Saturday, Sep 17, 2011
When you replace the carbohydrates you eat with fat, you're creating a radical shift in the fuel that your cells will burn for energy. They go from running primarily on carbohydrates (glucose) to running on fat-- both your body fat and the fat in your diet.
As mentioned in passing earlier, insulin signals our kidneys to reabsorb sodium, which in turn causes water retention and raises blood pressure. When insulin levels drop, as they do when we restrict carbohydrates, our kidneys will excrete the sodium they've been retaining and with it water. For most people this is beneficial, and it's the reason why blood pressure comes down with carbohydrate restriction. For some individuals, though, the body will perceive the water loss as something to be prevented. It does so through a web of compensatory responses that can lead to water retention and what are called electrolyte imbalances (the kidneys excrete potassium to save sodium), and the results are [the potential side effects of weakness, fatigue, nausea, dehydration, diarrhea, constipation and dizziness when standing up quickly]. The reaction can be countered by adding sodium back into the diet: taking a gram or two of sodium a day (a half to one teaspoon of salt) or drinking a couple of cups of chicken or beef broth daily.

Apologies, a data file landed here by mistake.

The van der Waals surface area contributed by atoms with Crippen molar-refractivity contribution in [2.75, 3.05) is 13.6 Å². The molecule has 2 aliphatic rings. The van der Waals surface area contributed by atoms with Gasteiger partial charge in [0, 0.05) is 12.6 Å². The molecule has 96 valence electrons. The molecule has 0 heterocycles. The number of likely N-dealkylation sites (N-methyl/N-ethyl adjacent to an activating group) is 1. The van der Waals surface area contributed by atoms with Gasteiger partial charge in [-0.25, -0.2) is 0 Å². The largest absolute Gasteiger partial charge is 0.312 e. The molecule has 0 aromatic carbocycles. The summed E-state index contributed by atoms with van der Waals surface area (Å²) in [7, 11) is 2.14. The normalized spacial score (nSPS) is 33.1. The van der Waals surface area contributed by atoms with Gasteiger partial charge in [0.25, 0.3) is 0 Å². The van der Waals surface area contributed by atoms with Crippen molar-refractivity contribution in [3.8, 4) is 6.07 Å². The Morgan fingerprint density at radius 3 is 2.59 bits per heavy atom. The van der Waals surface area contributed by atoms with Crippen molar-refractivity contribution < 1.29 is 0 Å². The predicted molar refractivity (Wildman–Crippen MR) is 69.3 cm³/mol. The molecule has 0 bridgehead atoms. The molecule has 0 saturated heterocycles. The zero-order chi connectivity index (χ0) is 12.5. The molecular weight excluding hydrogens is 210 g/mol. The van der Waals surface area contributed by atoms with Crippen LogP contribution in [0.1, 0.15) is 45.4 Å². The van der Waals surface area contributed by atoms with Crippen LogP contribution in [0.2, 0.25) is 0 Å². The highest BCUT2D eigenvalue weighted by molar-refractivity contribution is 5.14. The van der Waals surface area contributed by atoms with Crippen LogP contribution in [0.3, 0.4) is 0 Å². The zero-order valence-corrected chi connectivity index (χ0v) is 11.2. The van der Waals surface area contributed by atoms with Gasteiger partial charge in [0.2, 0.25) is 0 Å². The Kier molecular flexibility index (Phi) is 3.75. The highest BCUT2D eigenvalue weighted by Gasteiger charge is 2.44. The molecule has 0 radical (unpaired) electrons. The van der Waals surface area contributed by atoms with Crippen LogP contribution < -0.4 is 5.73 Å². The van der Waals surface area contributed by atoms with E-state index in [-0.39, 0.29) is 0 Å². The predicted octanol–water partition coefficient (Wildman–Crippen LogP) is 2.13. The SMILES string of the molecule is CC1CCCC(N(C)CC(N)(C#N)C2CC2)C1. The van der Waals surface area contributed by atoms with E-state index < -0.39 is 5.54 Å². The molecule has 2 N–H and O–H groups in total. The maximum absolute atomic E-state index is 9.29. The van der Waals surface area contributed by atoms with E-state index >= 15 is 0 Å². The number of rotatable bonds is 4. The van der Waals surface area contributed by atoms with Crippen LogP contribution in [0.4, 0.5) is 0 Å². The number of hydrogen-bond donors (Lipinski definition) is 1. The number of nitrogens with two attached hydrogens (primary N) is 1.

If you happen to be diabetic or hypertensive, then a doctor's guidance is critical. Since restricting carbohydrates will lower both blood sugar and blood pressure, if you're already taking drugs to do the same, the combination can be dangerous. Abnormally low blood sugar (known as hypoglycemia) can cause seizures, unconsciousness, and even death. Abnormally low blood pressure (hypotension) can induce dizziness, fainting, and seizures.
The potential side effects of carbohydrate withdrawal confuse the short-term effects with the long-term benefits of overcoming that withdrawal. The more technical term for carbohydrate withdrawal is keto-adaptation, because the body is adapting to the state of ketosis that results from eating fewer carbohydrates. These symptoms have nothing to do with the high fat content of the diet. Rather, they appear to be a consequence of either eating too much protein and too little fat, of attempting strenuous exercise without taking the time to adapt to the diet, or, in most cases, of the body's failure to compensate fully for the restriction of carbohydrates and the dramatic lowering of insulin levels that ensue... It's like telling smokers who are trying to quit that their withdrawal symptoms are caused by a 'need for cigarettes' and then suggesting they go back to smoking to solve the problem.
Why We Get Fat, Gary Taubes, 2010, http://www.amazon.com/Why-We-Get-Fat-About/dp/0307272702.